John Kerry poses with UT College Democrats, including group vice president Gabrielle Seay, center.
Democratic presidential front-runner John Kerry made a pickup and delivery during his campaign stop at the University of Toledo yesterday, gaining endorsements from prominent Ohioans and pledging a new direction for the American economy, should he be elected president.
He also promised not to cut future Social Security benefits as a way to help reduce the escalating federal budget deficit.
Holding huge leads in public opinion polls in both New York and California - the two largest of 10 states where, with Ohio, voters go to the polls next week, Mr. Kerry concentrated on Ohio yesterday morning, delivering a speech highlighting the need to create more and better jobs across the nation.
Ohio is the third-largest prize up for grabs Tuesday.
“Under George Bush, Americans have been working harder just to stay where they are,” Mr. Kerry, the junior U.S. senator from Massachusetts, told the crowd of 1,200 packed into the university s Student Union auditorium.
Former Sen. John Glenn had warm words and a strong endorsement for Sen. John Kerry yesterday at the University of Toledo.
“Too many have seen corporate scandals destroy their retirement savings and their pension. Too often those who cut corners and break laws get special benefits while those who do what s right get the short end of the stick. It s not hard to see why so many people think they are working for the economy, but the economy is not working for them.”
While President Bush has said in speeches around the country, including one last month at Owens Community College, that the American economy has taken several “hits,” including the 2001 terrorist attacks, the subsequent wars in Afghanistan and Iraq, and corporate and Wall Street scandals, Mr. Kerry yesterday laid blame for economic troubles squarely at the feet of the President.
“George W. Bush is adding a million dollars a minute to the deficit. I am running for president to bring fiscal sanity back to Washington, D.C.,” Mr. Kerry said. “The right way to deal with the deficit is to create jobs, strengthen our economy, create a fair playing field for our trade relationships in the world, and to roll back the Bush tax cuts for the wealthy.”
Reacting to testimony yesterday by Alan Greenspan, chairman of the Federal Reserve Board, urging Congress to deal with the deficit by cutting benefits for future Social Security retirees, Mr. Kerry promised he would oppose such a move.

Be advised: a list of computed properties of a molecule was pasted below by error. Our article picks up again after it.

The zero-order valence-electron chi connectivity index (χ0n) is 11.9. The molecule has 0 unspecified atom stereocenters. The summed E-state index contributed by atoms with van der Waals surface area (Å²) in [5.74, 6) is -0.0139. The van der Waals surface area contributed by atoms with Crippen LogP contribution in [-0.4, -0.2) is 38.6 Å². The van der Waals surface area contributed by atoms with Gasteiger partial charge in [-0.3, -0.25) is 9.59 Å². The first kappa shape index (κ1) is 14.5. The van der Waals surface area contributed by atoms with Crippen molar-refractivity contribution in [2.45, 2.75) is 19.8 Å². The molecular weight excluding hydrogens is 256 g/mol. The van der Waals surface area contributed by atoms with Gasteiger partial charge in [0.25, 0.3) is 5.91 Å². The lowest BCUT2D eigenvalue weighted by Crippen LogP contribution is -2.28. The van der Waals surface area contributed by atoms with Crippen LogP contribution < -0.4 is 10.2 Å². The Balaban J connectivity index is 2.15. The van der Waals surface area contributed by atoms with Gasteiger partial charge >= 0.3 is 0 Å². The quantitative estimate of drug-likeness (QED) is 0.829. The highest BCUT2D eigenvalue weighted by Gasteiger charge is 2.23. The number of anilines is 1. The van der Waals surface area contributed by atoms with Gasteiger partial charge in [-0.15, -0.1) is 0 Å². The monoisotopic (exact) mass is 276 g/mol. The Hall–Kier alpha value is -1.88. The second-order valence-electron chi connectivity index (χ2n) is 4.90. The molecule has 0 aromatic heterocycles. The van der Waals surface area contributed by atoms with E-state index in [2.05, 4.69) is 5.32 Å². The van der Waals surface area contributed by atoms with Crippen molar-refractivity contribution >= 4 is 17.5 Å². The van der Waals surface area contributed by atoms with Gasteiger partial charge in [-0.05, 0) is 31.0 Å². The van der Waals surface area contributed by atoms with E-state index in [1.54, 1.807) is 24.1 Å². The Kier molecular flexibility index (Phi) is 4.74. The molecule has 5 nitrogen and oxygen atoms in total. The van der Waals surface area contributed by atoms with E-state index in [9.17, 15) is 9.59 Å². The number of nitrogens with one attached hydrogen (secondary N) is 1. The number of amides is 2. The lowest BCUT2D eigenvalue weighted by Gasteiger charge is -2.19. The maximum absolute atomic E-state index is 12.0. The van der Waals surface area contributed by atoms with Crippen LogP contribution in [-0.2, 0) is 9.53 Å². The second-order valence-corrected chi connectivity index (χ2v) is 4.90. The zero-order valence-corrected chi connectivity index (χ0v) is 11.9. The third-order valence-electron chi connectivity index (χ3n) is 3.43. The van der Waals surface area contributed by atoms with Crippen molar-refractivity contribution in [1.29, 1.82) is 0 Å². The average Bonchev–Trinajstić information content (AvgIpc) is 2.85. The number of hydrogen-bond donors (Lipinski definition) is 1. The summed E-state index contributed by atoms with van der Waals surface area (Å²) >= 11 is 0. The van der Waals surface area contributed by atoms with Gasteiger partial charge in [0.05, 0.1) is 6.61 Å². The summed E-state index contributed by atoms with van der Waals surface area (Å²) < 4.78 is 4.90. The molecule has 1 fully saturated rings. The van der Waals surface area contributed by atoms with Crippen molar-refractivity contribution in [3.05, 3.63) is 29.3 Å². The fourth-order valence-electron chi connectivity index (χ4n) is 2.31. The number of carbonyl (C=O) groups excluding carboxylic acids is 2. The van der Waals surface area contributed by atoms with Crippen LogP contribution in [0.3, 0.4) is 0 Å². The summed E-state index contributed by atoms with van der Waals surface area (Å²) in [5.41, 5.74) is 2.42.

“No matter what was said in Washington just this morning, the wrong way to deal with the deficits is to cut Social Security benefits,” Mr. Kerry told the Toledo audience.
“If I am president, we are simply not going to do it, and if I am the Democratic nominee - and I welcome this debate - this is a debate that I will win and we will win and we will restore the economy in a way that is fair to Americans without destroying the solemn contract of Social Security.”
Mr. Greenspan warned a meeting of the House Budget Committee that, with no action, interest rates could rise, causing serious harm to the economy. The problem, he said, could worsen when the Baby Boom generation begins to retire in just four years.
Mr. Kerry pledged to “scour” the U.S. tax code to find ways to simplify it, and to reduce the burden that unnecessary provisions impose on businesses.
He said he wants to repeal the Bush tax cuts for those making $200,000 or more. He also opposes making those temporary tax cuts permanent, as Mr. Bush proposed in his State of the Union speech last month.
Kevin Madden, spokesman for the Bush re-election campaign, said the President offers a stark contrast to the Kerry economic proposals.
“The President believes the people of Ohio deserve to have more money in their pocket so they can spend it and invest it. John Kerry believes that we need to raise taxes. Those types of policies would derail the economic recovery we are seeing right now and would kill jobs in Ohio,” Mr. Madden said.
With time beginning to run out before the primary, the campaigns of Mr. Kerry and his chief rival, Sen. John Edwards (D., N.C.), continue to haggle over a possible debate in Ohio - perhaps Toledo - before Tuesday.